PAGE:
A common question is whether there’s a difference between excessive force and police brutality. There’s a thin line between the two, with excessive force being when a law enforcer uses more force than necessary to resolve a situation or protect the public from harm.
On the other hand, police brutality comprises various forms of misconduct, the most common being excessive force during an arrest. Other forms of police brutality can also include:
- Undue restraint
- Abuse or power
- Police shooting
- Racial profiling
- Physical violence, including the improper use of pepper spray, nerve gas, and police batons
The relationship between brutality and excessive force is that excessive force is applicable more broadly than police brutality. However, you can file a lawsuit and recover damages for both with the help of a skilled Philadelphia police brutality attorney.
Can I Sue the Philadelphia Police Department?
The Fourth Amendment protects your rights and allows you to sue for the injuries and damages you sustain due to excessive force by police. Excessive force violates your constitutional rights and can be remedied by filing a civil rights complaint. An attorney can help you create a strong case to pursue monetary damages and possibly, injunctive relief.
Proving an Excessive Force Case Against a Police Officer
The burden of proof lies with you when you decide to file a lawsuit against a police officer for the use of excessive force. You must demonstrate that the officer used excessive force that wasn’t necessary for the situation. That’s because police departments often aggressively defend their own against misconduct claims. In their defense, an officer may claim the following:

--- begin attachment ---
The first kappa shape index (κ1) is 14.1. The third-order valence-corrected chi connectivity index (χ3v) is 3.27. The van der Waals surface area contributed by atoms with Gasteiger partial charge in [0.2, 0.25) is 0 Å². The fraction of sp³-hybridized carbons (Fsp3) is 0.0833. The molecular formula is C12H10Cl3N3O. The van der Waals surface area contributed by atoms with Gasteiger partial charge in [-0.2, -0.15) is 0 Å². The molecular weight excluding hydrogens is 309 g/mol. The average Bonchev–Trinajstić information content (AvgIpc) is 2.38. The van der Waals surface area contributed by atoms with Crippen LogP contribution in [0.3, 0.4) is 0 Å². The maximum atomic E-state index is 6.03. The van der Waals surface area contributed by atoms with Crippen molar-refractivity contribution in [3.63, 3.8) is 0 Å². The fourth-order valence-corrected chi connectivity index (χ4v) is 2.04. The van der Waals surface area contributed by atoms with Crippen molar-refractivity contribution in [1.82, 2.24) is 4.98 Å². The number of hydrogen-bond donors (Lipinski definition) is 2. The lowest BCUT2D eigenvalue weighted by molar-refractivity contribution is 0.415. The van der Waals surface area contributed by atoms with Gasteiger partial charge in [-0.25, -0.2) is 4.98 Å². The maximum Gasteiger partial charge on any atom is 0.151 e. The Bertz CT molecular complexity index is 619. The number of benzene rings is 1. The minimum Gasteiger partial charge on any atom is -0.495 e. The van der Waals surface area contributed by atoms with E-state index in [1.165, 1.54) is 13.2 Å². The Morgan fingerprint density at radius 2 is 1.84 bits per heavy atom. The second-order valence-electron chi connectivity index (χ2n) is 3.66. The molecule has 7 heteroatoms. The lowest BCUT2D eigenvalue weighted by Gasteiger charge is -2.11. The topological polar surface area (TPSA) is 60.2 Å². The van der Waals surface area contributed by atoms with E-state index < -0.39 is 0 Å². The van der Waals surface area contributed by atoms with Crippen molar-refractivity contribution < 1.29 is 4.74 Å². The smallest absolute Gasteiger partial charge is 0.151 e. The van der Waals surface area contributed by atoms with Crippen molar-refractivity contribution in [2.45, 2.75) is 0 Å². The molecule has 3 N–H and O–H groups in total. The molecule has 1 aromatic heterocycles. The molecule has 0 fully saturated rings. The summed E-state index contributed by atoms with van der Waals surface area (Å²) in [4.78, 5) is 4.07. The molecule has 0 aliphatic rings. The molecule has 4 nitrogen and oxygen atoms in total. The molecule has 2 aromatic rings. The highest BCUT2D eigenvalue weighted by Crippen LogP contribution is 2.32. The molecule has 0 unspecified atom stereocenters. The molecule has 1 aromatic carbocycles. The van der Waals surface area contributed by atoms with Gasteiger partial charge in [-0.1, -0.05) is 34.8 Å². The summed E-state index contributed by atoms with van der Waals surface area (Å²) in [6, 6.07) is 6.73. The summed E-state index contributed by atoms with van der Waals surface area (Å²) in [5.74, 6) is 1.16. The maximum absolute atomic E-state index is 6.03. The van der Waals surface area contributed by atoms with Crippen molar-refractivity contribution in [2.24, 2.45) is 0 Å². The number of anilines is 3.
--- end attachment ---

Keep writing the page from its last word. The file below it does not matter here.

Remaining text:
- Reasonable force in self-defense
- Lack of damages
- Qualified immunity
Proving your case can be complex, so you need a skilled and experienced police brutality lawyer in Philadelphia to defend and protect your rights. They will collect the necessary evidence, including eyewitness reports and medical records, or hire an expert to fill in the gaps to create a strong case on your behalf.
What Damages Can I Claim for Excessive Force by Police?
When filing a civil lawsuit against a police officer who used excessive force on you, your lawyer will advise you on the damages to pursue.
The most common damages include:
- Compensation for medical bills for the sustained injuries
- Physical pain
- Lost income
- Mental anguish
- Emotional distress
- Pain and suffering
Defend Your Civil Rights Against Police Abuse with Legal Help
Excessive use of force by police when making an arrest or enforcing the law is unconstitutional. No one should suffer at the hands of law enforcers despite being accused or suspected of committing a crime. Anyone who sustains injuries due to police misconduct should get compensation for the damages.
Our firm’s deadly force attorney in Philadelphia can help you pursue justice and compensation. We will fight tirelessly and won’t rest until you get the justice you deserve. Contact us for an initial consultation with a compassionate and assertive legal representative.